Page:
Business Continuity Planning
October 25, 2017 - By now, you no doubt have a business continuity plan. When, however, did you last review it? Update it? We have to remember that a BCP is not a static thing; it is a dynamic plan that has to change with changes in the organization. If you haven't reviewed your plan lately, these articles can help you incorporate newer threats into your old plan.
To give your organization the best shot at success during a disaster, you need to put a current, tested plan in the hands of all personnel responsible for carrying out any part of that plan. The lack of a plan doesn't just mean your organization will take longer than necessary to recover from an event or incident. You could go out of business for good.
Changes to systems and networks happen every day. When implemented, changes usually come with some risk of system failure. They can also inadvertently weaken security. A documented, policy-driven change management process helps reduce risks associated with change.
Creating an effective business continuity (BC) plan can be a challenge, especially at a large or fast-growing organization. But here's the harsh truth: The long and often difficult road of establishing a plan and getting it approved is just half the battle. Reviewing and testing the plan are steps you absolutely can't skip. Business continuity planning must be a process--not a one-time task.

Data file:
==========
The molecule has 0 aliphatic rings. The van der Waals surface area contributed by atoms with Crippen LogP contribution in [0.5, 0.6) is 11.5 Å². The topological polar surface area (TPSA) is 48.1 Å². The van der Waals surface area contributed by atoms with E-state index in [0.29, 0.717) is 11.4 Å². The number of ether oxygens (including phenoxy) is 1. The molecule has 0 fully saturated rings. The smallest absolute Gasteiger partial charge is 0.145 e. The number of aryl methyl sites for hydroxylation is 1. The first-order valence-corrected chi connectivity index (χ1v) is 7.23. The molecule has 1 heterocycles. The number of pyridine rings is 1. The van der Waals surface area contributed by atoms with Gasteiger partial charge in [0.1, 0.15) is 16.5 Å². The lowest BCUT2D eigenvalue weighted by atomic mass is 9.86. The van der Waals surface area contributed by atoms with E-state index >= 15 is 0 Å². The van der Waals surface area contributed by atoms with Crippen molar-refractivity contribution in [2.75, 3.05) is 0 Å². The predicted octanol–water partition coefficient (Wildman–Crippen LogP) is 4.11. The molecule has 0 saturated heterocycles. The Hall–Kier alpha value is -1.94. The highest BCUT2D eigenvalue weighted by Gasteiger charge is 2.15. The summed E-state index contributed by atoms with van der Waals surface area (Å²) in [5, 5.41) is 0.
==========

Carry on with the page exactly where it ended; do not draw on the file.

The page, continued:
A business continuity plan enables an organization to respond to threats and disasters without crippling its core business operations. The goal is to assemble a set of policies, processes, and procedures that help you survive an emergency while incurring as little downtime as possible. As the numbers indicate, failure to prepare can be a costly endeavor.
Though the Titanic could carry enough lifeboats, the final count was far less to save money. That scenario should sound hauntingly familiar to any business that has cut back on its data security and business continuity procedures to reduce costs. Just as the Titanic wasn't prepared for an emergency situation, many businesses don't make the necessary preparations to survive a ransomware attack. While you might have escaped a major ransomware attack up to this point, statistics indicate it's not a matter of if you'll be attacked, but a matter of when.
Of course, management will not be able to protect the business on its own. In order to keep these cyber threats at bay -- and show that the company is ready to deal with the consequences if its defences are in fact breached -- firms will need to have relevant safeguards are in place, ensure that their employees are well trained, and commit to reviewing their cybersecurity plans on a regular basis.
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